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What real estate sales has taught me about customer service

Join me at my open house Sunday 3-5My real estate partner, Erika Atkins and I work very hard on our customer service skills. We know how important it is to be able to listen to what our customers want, how to understand what they need, and then  how to help our clients and customers achieve their real estate goals. Some of our expertise has been gained through education, knowledge of our product, and having the ability to gauge the ever-changing real estate market so we are always on top of our game. There are, however other skills we have developed which have also helped us to make significant strides towards our success.

Let us begin with smiling. No matter how bad your mood is when you wake up, going to work is where the bad mood has to stop. People want to associate with happy people, and just through body language, one’s mood is identified by a customer. How many times have any of us called an organization and the person who answers the phone – that first contact – impressed you with a true lilt in her voice; a genuine expression of happiness even though you had no idea who she may have been? Bringing happiness to one’s business is a learned behavior, and one that pleases customers.

Another customer service skill, not always so well publicized or discussed is our ability to work well with our coworkers. In a real estate office, where everyone essentially competes against everyone else, there is still the need to be able to help each other. Maybe there comes a time when you need extra help on the computer for a new program; maybe there is a time you need your floor-time covered, or maybe there is a time you want to work hand in hand with your coworkers for a humanitarian project. In my office, we often work together for the benefit of the Quantum House – a home that lessens the burden for families whose children are receiving treatment in Palm Beach County for serious medical conditions. It’s another “feel good” activity where one actually joins in the camaraderie of  their coworkers – getting to know other people better, and making a difference to someone in need.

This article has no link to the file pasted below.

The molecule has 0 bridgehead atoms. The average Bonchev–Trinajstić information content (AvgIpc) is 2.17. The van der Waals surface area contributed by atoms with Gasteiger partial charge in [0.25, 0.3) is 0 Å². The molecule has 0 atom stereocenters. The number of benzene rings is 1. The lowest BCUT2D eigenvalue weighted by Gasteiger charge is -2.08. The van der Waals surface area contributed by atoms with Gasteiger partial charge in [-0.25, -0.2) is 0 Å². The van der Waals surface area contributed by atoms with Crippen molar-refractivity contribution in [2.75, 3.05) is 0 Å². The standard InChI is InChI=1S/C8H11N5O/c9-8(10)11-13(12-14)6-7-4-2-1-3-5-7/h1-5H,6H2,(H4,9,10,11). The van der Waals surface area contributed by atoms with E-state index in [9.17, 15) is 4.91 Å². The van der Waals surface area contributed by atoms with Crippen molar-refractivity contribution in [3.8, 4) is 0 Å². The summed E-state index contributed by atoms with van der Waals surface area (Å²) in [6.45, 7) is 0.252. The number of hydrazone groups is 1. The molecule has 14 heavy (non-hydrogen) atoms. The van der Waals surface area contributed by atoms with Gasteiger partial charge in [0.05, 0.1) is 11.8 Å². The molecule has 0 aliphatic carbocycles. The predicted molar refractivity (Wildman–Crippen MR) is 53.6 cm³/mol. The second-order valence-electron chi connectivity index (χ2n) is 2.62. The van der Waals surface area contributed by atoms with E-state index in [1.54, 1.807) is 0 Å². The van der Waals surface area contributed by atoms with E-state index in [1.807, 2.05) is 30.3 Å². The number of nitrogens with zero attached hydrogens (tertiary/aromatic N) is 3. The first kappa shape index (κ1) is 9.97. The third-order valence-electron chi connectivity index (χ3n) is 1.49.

And finally there is the positive outlook that each and every one of us need to pursue in order to promote what we do and love outside of the office venue. It is the way we share our knowledge, whether it means giving someone a name of a reputable moving company, a phone number for a reliable babysitter, or spending a Saturday morning cleaning debris off one of our neighborhood beaches. It is the positive approach we have toward life that makes each one of us individuals who really want to do something good for others without having always to be compensated.

photo credit: The Miami Story

Don’t call them complaints – call it “feedback”

Friendly neighborhood in CACustomer feedback should be revered by business owners. What better way to find out if you are continuously meeting the needs of your customers in the most efficient and best respected ways? It’s a rare business that never has a complaint, but the negative connotation of the word tends to bring down our spirits, so why not use the positive spin and label it “feedback?” After all, it’s not to be taken as a criticism; it’s meant to keep us informed and help us improve.

Of primary importance is not to get defensive. Take notes and ask questions. Find out what frustrated your customer because if you don’t, how will you ever be able to elicit more positive feedback? Of course, you don’t want to offer excuses or blame. Customers really don’t care why it happened; they just want you to fix it. Start with apologizing, and take the responsibility for moving past objections by finding a solution. You want to recognize the customer was hurt, and you want to assure someone you will do all that is possible to correct the problem.

Recently I asked some of my colleagues for examples of what not to say when dealing with customer “feedback.” See what you think:

  • Don’t ever say, “I’m sorry that you feel that way.” According to Rebecca S., manager of The Limited, a clothing store, that kind of statement translates into telling a customer you don’t care they’re unhappy. Rebecca changed that statement to say, “I’m very sorry this happened. I will correct this problem for you.”
  • Don’t ever say, “We’ve seen worse.” You might as well be waving good-bye to your customer. Address the problem immediately, and make sure you have apologized. How you are going to remedy the situation is the solution; not that your staff has done worse.